Fri08012014

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The underreported story of the state’s budget cuts

It was a strange year when it came to news coverage of the debate and eventual enactment of a budget for the Commonwealth. To read the news reports, whether in the newspaper or the internet you would think the only issue was the expansion of Medicaid and Obamacare. Almost every other topic, save some relatively short lived coverage concerning mental health care funding, got pushed aside. No one was interested in talking about anything except Medicaid expansion.

Well, that debate, for the moment is over. Virginia won’t be expanding Medicaid coverage to take advantage of Federal funds made available under the Affordable Health Care Act. But, as unfortunate as this was, there was a story, arguably as important, about the state’s fiscal health and one of the leanest budgets in years that was mentioned almost in passing.

Virginia, unlike many states, to its considerable credit, can’t run a deficit. The legislature and the governor have to build a budget that doesn’t include red ink. This means that when the money isn’t there, there have to be cuts elsewhere. This is good housekeeping. However, this year, our expectations about revenue and what we actually receiving got a bit out of whack.

The legislature had begun the term with fairly high expectations when it came to revenue. But, quickly enough, they had those hopes dispelled. What’s happened is that revenues in the Commonwealth are off sharply. Last year they were down a bit, but this year, they plunged. For example, the May 2014 tax proceeds were 20% lower than were in May just one year ago. This is primarily, though not exclusively due to a reduction in revenues from taxes on the proceeds from the sale of assets.  It’s been speculated that investors wanted to get ahead of the federal increase in capital gains taxes last year and went on a selling spree.  Now that things have normalized, the revenue stream Virginia had counted on, not very wisely, dried up. Other proceeds, including sales taxes and corporate taxes weren’t off by as much, but in no way could they make-up for the shortfall.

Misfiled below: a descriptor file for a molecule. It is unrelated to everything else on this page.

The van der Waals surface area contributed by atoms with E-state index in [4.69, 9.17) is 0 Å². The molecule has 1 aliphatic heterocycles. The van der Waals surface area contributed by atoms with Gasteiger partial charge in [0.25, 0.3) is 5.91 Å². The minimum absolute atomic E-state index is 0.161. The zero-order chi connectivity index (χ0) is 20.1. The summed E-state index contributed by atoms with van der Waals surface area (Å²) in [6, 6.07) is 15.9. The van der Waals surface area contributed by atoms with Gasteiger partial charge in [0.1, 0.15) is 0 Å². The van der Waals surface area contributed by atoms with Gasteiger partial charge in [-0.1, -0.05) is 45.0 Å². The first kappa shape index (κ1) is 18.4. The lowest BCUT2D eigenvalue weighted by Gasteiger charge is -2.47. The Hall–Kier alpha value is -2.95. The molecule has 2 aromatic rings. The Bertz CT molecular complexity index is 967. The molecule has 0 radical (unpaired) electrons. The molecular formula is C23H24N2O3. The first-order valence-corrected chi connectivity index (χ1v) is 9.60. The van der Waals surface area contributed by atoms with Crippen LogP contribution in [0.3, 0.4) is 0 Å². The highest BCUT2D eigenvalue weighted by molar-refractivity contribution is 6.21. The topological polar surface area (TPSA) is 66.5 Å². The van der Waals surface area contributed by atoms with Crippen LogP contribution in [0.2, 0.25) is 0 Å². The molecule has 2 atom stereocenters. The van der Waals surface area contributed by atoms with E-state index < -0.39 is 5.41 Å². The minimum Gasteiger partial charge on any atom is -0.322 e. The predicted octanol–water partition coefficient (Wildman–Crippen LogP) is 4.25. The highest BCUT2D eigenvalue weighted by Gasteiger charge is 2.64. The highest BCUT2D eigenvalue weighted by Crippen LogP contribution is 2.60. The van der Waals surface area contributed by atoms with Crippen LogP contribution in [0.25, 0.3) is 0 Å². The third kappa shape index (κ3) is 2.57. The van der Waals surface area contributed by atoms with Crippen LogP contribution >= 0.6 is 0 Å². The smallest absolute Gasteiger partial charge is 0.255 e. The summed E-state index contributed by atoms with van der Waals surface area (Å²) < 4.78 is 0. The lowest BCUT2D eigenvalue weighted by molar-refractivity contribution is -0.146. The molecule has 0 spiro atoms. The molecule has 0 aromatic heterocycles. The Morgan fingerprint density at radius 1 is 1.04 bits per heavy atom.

So, that put the legislature, at the same time they were duking it out over Medicaid and Obamacare, in the position of having to make some deep cuts in spending. These are the kind of cuts that hurt and are going to be felt all the way down to the local level.  

One of the biggest reductions, and it was high on the list because it was so easy to cut, is the state’s contribution to support an increase in teacher salaries. Legislators had hoped to increase teacher salaries, which have been lagging since the recession, but it was no dice this year. If teacher salaries are going to increase, then local boards of supervisors and school boards will have to make that decision. Unfortunately, almost every locality has set its tax rate, has budgeted accordingly, and isn’t in a position, even if it wanted to, raise additional taxes to pay teachers more.  So, either they reallocate locally, or teachers go without a raise.  

Another budget area where there had been some hope for additional funding was expanding kindergarten. That, at one point proceeding with GOP support in the House, fell by the wayside. Other cuts were pay raises to state employees and state contributions to law enforcement that would have supported raises at the local level. There have also been cuts to various transportation projects, but nothing that can be called wholesale.  Sadly, the biggest casualty was education.

Overall the budget cuts required over two years, that is cuts to projected spending levels, were over a billion. However, spread out over two years that comes to about $300 million, with an extra cushion added through tapping the rainy day fund. Still, it was a tough pill to swallow. But because we were so distracted by the Medicaid it seems as if almost no one noticed.  And given the scope, and the focus to cuts to education, that’s too bad.

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